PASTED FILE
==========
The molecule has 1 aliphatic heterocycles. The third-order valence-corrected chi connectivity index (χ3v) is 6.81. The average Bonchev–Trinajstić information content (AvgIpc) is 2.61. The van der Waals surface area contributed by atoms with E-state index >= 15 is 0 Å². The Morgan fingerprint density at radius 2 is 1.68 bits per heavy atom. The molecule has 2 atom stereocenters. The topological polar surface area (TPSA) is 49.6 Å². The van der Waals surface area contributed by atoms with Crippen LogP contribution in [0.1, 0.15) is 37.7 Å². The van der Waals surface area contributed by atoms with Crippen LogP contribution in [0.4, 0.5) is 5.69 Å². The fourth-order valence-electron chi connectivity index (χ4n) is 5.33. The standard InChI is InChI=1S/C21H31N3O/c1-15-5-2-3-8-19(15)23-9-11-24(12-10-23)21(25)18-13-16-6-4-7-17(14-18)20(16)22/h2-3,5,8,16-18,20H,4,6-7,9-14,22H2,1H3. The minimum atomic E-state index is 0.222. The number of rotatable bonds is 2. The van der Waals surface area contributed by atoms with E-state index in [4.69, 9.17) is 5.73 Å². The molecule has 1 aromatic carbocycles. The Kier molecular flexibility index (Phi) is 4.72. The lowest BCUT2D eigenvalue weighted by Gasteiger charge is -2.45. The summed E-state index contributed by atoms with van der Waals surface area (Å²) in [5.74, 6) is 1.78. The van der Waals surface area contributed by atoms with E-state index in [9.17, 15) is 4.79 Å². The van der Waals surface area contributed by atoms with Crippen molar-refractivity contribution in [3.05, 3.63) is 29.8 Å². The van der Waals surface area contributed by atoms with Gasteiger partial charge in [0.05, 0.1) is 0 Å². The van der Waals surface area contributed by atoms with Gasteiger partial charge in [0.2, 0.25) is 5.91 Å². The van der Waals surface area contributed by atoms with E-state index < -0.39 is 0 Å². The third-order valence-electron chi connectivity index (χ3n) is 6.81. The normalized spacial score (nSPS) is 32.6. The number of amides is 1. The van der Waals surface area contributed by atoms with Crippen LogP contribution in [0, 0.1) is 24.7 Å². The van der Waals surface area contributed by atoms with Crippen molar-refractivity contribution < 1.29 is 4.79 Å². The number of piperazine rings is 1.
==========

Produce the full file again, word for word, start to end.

The molecule has 1 aliphatic heterocycles. The third-order valence-corrected chi connectivity index (χ3v) is 6.81. The average Bonchev–Trinajstić information content (AvgIpc) is 2.61. The van der Waals surface area contributed by atoms with E-state index >= 15 is 0 Å². The Morgan fingerprint density at radius 2 is 1.68 bits per heavy atom. The molecule has 2 atom stereocenters. The topological polar surface area (TPSA) is 49.6 Å². The van der Waals surface area contributed by atoms with Crippen LogP contribution in [0.1, 0.15) is 37.7 Å². The van der Waals surface area contributed by atoms with Crippen LogP contribution in [0.4, 0.5) is 5.69 Å². The fourth-order valence-electron chi connectivity index (χ4n) is 5.33. The standard InChI is InChI=1S/C21H31N3O/c1-15-5-2-3-8-19(15)23-9-11-24(12-10-23)21(25)18-13-16-6-4-7-17(14-18)20(16)22/h2-3,5,8,16-18,20H,4,6-7,9-14,22H2,1H3. The minimum atomic E-state index is 0.222. The number of rotatable bonds is 2. The van der Waals surface area contributed by atoms with E-state index in [4.69, 9.17) is 5.73 Å². The molecule has 1 aromatic carbocycles. The Kier molecular flexibility index (Phi) is 4.72. The lowest BCUT2D eigenvalue weighted by Gasteiger charge is -2.45. The summed E-state index contributed by atoms with van der Waals surface area (Å²) in [5.74, 6) is 1.78. The van der Waals surface area contributed by atoms with E-state index in [9.17, 15) is 4.79 Å². The van der Waals surface area contributed by atoms with Crippen molar-refractivity contribution in [3.05, 3.63) is 29.8 Å². The van der Waals surface area contributed by atoms with Gasteiger partial charge in [0.05, 0.1) is 0 Å². The van der Waals surface area contributed by atoms with Gasteiger partial charge in [0.2, 0.25) is 5.91 Å². The van der Waals surface area contributed by atoms with E-state index < -0.39 is 0 Å². The third-order valence-electron chi connectivity index (χ3n) is 6.81. The normalized spacial score (nSPS) is 32.6. The number of amides is 1. The van der Waals surface area contributed by atoms with Crippen LogP contribution in [0, 0.1) is 24.7 Å². The van der Waals surface area contributed by atoms with Crippen molar-refractivity contribution < 1.29 is 4.79 Å². The number of piperazine rings is 1.